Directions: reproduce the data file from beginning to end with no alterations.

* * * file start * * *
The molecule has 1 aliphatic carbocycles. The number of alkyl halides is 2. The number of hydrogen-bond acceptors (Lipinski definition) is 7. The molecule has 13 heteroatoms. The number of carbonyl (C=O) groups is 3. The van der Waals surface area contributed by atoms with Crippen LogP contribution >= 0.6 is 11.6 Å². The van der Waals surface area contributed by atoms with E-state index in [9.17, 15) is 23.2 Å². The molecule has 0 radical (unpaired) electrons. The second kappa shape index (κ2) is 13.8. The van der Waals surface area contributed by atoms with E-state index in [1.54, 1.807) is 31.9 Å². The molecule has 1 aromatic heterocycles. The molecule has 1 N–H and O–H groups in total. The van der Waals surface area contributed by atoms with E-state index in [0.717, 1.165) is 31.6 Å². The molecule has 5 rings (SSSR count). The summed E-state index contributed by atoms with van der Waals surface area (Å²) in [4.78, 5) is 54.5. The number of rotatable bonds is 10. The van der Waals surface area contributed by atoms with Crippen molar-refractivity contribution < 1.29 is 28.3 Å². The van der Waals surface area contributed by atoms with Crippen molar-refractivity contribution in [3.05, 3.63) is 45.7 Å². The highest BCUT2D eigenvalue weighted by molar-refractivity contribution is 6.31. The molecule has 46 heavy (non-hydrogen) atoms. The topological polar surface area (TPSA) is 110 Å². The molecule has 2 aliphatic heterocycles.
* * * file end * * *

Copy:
The molecule has 1 aliphatic carbocycles. The number of alkyl halides is 2. The number of hydrogen-bond acceptors (Lipinski definition) is 7. The molecule has 13 heteroatoms. The number of carbonyl (C=O) groups is 3. The van der Waals surface area contributed by atoms with Crippen LogP contribution >= 0.6 is 11.6 Å². The van der Waals surface area contributed by atoms with E-state index in [9.17, 15) is 23.2 Å². The molecule has 0 radical (unpaired) electrons. The second kappa shape index (κ2) is 13.8. The van der Waals surface area contributed by atoms with E-state index in [1.54, 1.807) is 31.9 Å². The molecule has 1 aromatic heterocycles. The molecule has 1 N–H and O–H groups in total. The van der Waals surface area contributed by atoms with E-state index in [0.717, 1.165) is 31.6 Å². The molecule has 5 rings (SSSR count). The summed E-state index contributed by atoms with van der Waals surface area (Å²) in [4.78, 5) is 54.5. The number of rotatable bonds is 10. The van der Waals surface area contributed by atoms with Crippen molar-refractivity contribution < 1.29 is 28.3 Å². The van der Waals surface area contributed by atoms with Crippen molar-refractivity contribution in [3.05, 3.63) is 45.7 Å². The highest BCUT2D eigenvalue weighted by molar-refractivity contribution is 6.31. The molecule has 46 heavy (non-hydrogen) atoms. The topological polar surface area (TPSA) is 110 Å². The molecule has 2 aliphatic heterocycles.